Lastly, we suggest opening the bank account in the name of your business and not your personal name. It looks more professional to have your company’s name printed on the invoices and cheques.
3. Will You Pay VAT?
It can be overwhelming to start your business and try figuring out the tax obligations. Nevertheless, it’s all worth it in the end. With that said, there are some questions to ask yourself before you even start.
- Will you need to pay tax?
- What are the formalities involved?
- Do you need to make any preparations early on in the year?
All of these questions and more can be answered by consulting a tax professional.
However, if you’re self-employed, you need to remember that a business with an annual turnover of more than or equal to £85.000 in the last 12 months must register for VAT. Or, if you expect the turnover to cross £85,000, then register within 30 days.
Furthermore, you have to register regardless of the VAT taxable threshold if you:
- Live outside of the UK
- Your business is outside of the UK
- You offer services and goods to the UK
Here are some more important considerations you need to consider to decide whether you’ll need to pay VAT.
Even if you don’t have to pay VAT, you may still want to decide to register for it. This is because having a VAT number gives you credibility. Plus, you can claim the VAT back on any eligible purchases you make. You can consider going for the flat rate VAT scheme. Here you pay a fixed VAT and keep the difference between what you charged the customers and paid to HMRC.
Make sure you have handy all the proper documentation and information needed for filing taxes this year. This will ensure that everything in your tax registration journey goes smoothly when it comes time to file. Starting your own business can be a reality with a little bit of planning and effort!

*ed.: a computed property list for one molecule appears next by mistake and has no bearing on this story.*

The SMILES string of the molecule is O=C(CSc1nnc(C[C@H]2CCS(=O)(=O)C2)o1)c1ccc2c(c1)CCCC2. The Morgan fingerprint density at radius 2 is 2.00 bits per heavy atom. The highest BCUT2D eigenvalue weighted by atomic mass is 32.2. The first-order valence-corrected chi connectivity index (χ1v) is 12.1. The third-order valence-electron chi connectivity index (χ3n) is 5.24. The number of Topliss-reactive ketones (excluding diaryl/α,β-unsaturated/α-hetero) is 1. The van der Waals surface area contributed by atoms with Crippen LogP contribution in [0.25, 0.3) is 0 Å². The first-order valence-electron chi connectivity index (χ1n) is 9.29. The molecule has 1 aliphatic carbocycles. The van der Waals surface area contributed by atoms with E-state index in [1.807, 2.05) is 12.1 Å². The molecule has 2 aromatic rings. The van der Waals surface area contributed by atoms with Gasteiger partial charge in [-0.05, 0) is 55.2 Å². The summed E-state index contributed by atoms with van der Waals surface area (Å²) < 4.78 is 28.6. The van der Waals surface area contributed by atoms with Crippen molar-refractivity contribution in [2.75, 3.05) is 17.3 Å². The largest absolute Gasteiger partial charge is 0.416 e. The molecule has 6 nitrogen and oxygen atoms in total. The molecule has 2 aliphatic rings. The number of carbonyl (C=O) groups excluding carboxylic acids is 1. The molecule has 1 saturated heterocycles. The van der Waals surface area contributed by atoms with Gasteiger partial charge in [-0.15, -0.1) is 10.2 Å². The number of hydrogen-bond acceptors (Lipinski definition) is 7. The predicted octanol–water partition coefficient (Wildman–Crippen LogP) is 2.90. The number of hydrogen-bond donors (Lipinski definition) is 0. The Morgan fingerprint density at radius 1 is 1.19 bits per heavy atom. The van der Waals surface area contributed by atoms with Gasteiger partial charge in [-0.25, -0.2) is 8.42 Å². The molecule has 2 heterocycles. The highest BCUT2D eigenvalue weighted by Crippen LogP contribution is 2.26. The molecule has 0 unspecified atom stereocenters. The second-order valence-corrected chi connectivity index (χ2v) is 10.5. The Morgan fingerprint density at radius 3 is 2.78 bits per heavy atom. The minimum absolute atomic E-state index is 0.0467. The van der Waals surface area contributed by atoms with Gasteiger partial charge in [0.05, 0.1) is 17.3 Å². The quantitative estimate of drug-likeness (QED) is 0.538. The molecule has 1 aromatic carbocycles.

4. Get The Right Insurance
It can be a challenging to start a business without knowing what kind of losses might be coming your way. However, with the right preparation and planning, it can be a rewarding experience. Get insurance coverage to ensure your business is protected from unforeseen losses.
The most common business insurance coverage types to consider are public and employers liability insurance and professional indemnity insurance.
- Employer’s Liability Insurance: This policy provides coverage for you, your employees, and the company if someone is injured on the job. The government requires liability insurance in order issue a business license. You need at least £5 million coverage which is a standard. Make sure to display the insurance certificate where your employees can easily read it.
- Professional Indemnity Insurance: It covers professional risks, such as if a customer sues you for unsatisfactory work or advice you provided.
- Public Liability Insurance: It covers you and your business if someone is injured while at your business place. Or if your business activities lead to damages to a third party’s property.
There are many more business insurance coverage types, but these are the most commonly used for small businesses.
5. Keep Your Financial Records Properly Maintained
Keeping accurate financial records is essential for both personal and business tax filings. Make sure to track all income, expenses, and loans used in your business. Keep copies of receipts for items such as office supplies, advertising costs, and labor costs. Record the date of purchase or contract signing where possible.
At the same time, it is super important to be realistic when forecasting future income and expenses. These can easily outstrip actual results if not accounted for in advance. Use a cash flow analysis tool like QuickBooks to help you stay on top of your finances and make smart decisions accordingly!
You can also hire an accountancy firm to take care of all of the financial record maintenance while you can focus on what you do the best; running your business!
To successfully operate a business, it is essential to keep accurate financial records. This will allow you to file taxes as well as assess your insurance needs correctly. Additionally, hiring an accountant can help you manage your finances, file taxes on time, pay your NIC obligations and stay on top of future trends.